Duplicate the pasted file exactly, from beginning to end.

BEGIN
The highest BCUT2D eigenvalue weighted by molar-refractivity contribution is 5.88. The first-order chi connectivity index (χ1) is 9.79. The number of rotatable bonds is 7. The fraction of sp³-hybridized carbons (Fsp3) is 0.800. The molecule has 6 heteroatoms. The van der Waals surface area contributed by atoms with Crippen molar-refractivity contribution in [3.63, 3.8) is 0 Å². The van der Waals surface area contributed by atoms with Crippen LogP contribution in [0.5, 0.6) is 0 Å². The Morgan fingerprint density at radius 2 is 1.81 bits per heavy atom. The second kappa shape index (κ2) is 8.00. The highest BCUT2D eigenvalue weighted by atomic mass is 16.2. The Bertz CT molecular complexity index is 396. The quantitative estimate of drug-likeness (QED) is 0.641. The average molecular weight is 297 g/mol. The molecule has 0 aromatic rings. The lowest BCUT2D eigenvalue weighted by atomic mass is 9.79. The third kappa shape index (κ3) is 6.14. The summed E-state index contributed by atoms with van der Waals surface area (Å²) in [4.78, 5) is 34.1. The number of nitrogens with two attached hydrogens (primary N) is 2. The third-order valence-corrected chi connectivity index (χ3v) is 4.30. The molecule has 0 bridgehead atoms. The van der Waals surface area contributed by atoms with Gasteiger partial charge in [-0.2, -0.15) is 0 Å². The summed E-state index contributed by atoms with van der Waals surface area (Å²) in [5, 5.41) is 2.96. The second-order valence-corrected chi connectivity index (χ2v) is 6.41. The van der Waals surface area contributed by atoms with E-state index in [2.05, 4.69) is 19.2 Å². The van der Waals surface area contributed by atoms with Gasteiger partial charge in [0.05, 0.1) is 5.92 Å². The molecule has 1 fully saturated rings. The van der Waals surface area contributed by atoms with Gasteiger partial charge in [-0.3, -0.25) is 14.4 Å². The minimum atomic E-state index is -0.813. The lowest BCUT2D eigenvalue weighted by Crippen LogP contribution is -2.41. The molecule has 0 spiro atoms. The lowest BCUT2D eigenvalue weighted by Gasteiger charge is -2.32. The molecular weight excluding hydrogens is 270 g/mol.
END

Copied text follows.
The highest BCUT2D eigenvalue weighted by molar-refractivity contribution is 5.88. The first-order chi connectivity index (χ1) is 9.79. The number of rotatable bonds is 7. The fraction of sp³-hybridized carbons (Fsp3) is 0.800. The molecule has 6 heteroatoms. The van der Waals surface area contributed by atoms with Crippen molar-refractivity contribution in [3.63, 3.8) is 0 Å². The van der Waals surface area contributed by atoms with Crippen LogP contribution in [0.5, 0.6) is 0 Å². The Morgan fingerprint density at radius 2 is 1.81 bits per heavy atom. The second kappa shape index (κ2) is 8.00. The highest BCUT2D eigenvalue weighted by atomic mass is 16.2. The Bertz CT molecular complexity index is 396. The quantitative estimate of drug-likeness (QED) is 0.641. The average molecular weight is 297 g/mol. The molecule has 0 aromatic rings. The lowest BCUT2D eigenvalue weighted by atomic mass is 9.79. The third kappa shape index (κ3) is 6.14. The summed E-state index contributed by atoms with van der Waals surface area (Å²) in [4.78, 5) is 34.1. The number of nitrogens with two attached hydrogens (primary N) is 2. The third-order valence-corrected chi connectivity index (χ3v) is 4.30. The molecule has 0 bridgehead atoms. The van der Waals surface area contributed by atoms with Gasteiger partial charge in [-0.2, -0.15) is 0 Å². The summed E-state index contributed by atoms with van der Waals surface area (Å²) in [5, 5.41) is 2.96. The second-order valence-corrected chi connectivity index (χ2v) is 6.41. The van der Waals surface area contributed by atoms with E-state index in [2.05, 4.69) is 19.2 Å². The van der Waals surface area contributed by atoms with Gasteiger partial charge in [0.05, 0.1) is 5.92 Å². The molecule has 1 fully saturated rings. The van der Waals surface area contributed by atoms with Gasteiger partial charge in [-0.3, -0.25) is 14.4 Å². The minimum atomic E-state index is -0.813. The lowest BCUT2D eigenvalue weighted by Crippen LogP contribution is -2.41. The molecule has 0 spiro atoms. The lowest BCUT2D eigenvalue weighted by Gasteiger charge is -2.32. The molecular weight excluding hydrogens is 270 g/mol.